Leak prevention tech taking a big leap into insurance

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Water damage from pipe faults was the second-leading cause of homeowners' insurance claims in 2016, according to the Insurance Information Institute -- and thanks to digital disruption of the industry, it's also one of the easiest areas to begin to reduce that burden on carriers.

That's because there are often small signs that a problem is on the way, which can be detected easier than ever by rapidly advancing sensor technology. And so, many companies that make that kind of hardware are targeting the insurance sector as a way to demonstrate the value of their services.

Current partnerships are limited and often amount to affinity agreements. But there are also more robust pilots in play, where insurers use the data gleaned from these installations to refine their underwriting metrics.

"In the future, insurers are going to shift from being only there to repair [after an event] to using all the data that's coming available and help homeowners prevent water damage," says Mariel Devesa, head of business development for Phyn, a water sensor company founded by technology company Belkin and HVAC congolomerate Uponor.

Devesa, who joined Phyn in June 2018, is well aware of the ability for connected technology to shake up the insurance industry: She last worked as head of innovation for Farmers Insurance and was instrumental in launching, among other initiatives, the carrier's usage-based insurance program Signal. In her new role, she will be exploring partnerships, including with insurance companies.

"As more data is received and more incidents happen, having an impact in reducing those instances from happening altogether will be meaningful" to insurers' bottom line, she says.

Phyn's hardware launched in January 2018, two years after the company was formally created. However, Devesa notes that the technology is based on more than 10 years of R&D and 10 million events. The item attaches to the water main in a house and uses machine learning to understand the standard flow of water in that home -- specifically, how the pressure changes when a toilet is flushed or a washing machine is on. It then can alert homeowners to any fluctuations in the standard pressure and alert them to a potential leak in progress. It can also shut off the water flow if there is a leak.

The technology offers a similar range of capabilities to a product from another company, Flo, which announced its entry into the insurance sector June 12.

Flo's HomeProtect subscription service, while not an insurance product in the traditional sense, indicates the confidence that the company has in its ability to prevent claims: Among the key benefits that HomeProtect subscribers get is a refund of up to $2,500 on their home insurance deductible if they have a water loss while Flo is installed.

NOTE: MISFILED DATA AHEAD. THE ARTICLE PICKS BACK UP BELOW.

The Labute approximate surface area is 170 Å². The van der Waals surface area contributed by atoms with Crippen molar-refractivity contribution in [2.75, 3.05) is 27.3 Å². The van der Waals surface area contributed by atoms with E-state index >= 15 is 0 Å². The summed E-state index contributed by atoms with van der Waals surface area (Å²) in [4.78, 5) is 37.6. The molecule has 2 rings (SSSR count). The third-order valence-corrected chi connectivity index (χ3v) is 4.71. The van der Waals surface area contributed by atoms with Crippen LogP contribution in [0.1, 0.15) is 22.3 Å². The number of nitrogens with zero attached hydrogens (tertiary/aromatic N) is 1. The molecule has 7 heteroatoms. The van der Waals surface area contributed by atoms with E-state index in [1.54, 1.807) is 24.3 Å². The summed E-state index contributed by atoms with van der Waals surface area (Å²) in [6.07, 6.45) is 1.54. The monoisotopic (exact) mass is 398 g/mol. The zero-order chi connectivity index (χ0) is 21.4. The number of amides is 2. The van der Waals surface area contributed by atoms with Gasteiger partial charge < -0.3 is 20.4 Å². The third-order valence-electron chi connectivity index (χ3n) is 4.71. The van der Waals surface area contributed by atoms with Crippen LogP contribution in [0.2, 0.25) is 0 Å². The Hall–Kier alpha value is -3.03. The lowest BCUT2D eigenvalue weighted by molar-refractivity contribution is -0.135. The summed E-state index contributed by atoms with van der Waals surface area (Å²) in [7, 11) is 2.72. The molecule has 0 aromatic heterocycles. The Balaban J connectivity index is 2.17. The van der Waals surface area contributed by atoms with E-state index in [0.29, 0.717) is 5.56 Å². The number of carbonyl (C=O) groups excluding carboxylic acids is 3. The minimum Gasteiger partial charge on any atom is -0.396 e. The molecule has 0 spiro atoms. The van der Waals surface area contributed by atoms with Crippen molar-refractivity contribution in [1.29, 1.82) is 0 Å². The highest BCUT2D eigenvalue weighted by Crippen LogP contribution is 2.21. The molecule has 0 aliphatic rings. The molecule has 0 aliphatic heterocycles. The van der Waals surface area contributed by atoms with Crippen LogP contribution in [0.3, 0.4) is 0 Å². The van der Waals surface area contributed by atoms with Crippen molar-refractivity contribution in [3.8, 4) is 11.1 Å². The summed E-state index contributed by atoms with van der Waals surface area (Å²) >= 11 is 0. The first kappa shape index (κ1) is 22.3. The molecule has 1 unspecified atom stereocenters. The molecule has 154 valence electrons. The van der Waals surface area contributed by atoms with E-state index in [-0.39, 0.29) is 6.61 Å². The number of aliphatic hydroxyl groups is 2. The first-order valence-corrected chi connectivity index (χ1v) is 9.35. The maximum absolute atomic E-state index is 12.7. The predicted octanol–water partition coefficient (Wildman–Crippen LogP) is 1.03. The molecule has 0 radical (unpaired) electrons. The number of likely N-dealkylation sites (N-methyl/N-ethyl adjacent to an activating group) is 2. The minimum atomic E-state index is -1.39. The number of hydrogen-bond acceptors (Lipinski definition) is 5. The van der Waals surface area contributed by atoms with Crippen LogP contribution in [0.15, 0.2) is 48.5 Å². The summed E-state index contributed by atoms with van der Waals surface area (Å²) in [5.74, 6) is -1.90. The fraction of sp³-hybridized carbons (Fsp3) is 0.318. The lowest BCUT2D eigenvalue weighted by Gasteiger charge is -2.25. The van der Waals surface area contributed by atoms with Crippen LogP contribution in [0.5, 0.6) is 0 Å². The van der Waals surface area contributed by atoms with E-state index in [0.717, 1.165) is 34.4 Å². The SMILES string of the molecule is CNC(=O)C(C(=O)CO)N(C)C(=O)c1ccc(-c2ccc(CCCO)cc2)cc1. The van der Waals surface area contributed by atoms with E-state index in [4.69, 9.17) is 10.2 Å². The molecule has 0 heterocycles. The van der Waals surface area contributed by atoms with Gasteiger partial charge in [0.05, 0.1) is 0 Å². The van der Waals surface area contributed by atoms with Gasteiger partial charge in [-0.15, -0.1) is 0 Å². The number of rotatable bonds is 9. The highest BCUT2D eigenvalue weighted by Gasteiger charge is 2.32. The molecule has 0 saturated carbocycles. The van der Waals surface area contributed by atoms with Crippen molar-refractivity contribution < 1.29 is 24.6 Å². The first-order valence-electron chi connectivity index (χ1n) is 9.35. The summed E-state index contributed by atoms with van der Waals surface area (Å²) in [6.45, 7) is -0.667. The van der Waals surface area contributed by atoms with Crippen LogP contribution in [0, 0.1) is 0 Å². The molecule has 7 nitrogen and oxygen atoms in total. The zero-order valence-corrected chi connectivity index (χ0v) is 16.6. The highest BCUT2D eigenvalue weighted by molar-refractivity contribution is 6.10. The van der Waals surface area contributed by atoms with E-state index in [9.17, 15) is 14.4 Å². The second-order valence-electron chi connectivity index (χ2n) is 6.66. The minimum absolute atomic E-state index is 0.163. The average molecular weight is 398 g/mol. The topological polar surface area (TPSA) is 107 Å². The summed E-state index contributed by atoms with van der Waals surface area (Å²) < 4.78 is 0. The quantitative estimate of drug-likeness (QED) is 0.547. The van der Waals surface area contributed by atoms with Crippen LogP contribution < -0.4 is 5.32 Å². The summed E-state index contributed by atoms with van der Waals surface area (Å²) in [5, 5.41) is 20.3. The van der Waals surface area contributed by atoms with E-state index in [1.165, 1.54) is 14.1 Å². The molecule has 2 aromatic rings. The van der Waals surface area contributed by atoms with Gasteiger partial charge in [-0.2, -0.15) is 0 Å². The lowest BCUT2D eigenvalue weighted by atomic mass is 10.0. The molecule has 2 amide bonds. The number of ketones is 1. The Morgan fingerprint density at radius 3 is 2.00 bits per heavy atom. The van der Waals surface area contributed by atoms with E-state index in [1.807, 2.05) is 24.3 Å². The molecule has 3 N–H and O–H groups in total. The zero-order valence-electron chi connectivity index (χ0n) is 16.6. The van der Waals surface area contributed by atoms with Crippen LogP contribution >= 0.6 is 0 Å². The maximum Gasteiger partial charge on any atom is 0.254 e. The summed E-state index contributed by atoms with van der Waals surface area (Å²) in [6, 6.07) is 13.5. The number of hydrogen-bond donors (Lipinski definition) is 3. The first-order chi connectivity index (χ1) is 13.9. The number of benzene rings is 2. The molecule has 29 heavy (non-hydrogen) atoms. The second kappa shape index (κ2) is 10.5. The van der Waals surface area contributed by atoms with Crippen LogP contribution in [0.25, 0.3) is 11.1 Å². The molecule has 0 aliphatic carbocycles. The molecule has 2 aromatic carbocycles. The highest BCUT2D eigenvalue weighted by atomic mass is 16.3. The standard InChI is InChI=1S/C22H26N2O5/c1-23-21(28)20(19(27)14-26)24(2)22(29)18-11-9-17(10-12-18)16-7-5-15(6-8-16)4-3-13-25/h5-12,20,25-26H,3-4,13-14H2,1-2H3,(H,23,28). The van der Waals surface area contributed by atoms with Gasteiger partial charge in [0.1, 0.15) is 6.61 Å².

Other benefits include proactive monitoring by Flo’s support team and life chat support, which includes a concierge system to answer questions about any aspect of the client's home's plumbing. HomeProtect also gives customers advanced analytics besides those that come standard in the app. Gabriel Halimi, CEO and co-founder of Flo Technologies along with his father, says that providing service and answers, in addition to raw data, is important to the tech's value proposition.

"It's not enough to just give people alerts -- plumbing is a black box for most people," he says. "Having alarm-style support, something they can call for plumbing, is crucial."

Though their companies are focused on mitigating water claims, both Halimi and Devesa agree that as more smart devices are deployed in homes, there will be more of a demand for combined data and information sharing across non-competitive items.

"It gets back to the consumer. How do they want to interact?" Devesa says. "There could be some that only want one connected device, or they want a full vertically connected home service. Ours is simple and works with either."

"Our tech helps make the entire home smarter," Halimi adds. "A flush of a toilet is a good indicator that someone is present. That data could be valuable to the alarm system, for example, We're ready to prevent all kind of loss by working closesly with other IoT solutions and insurance companies."

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Internet of things Claims Homeowners insurance Sensor data Unstructured data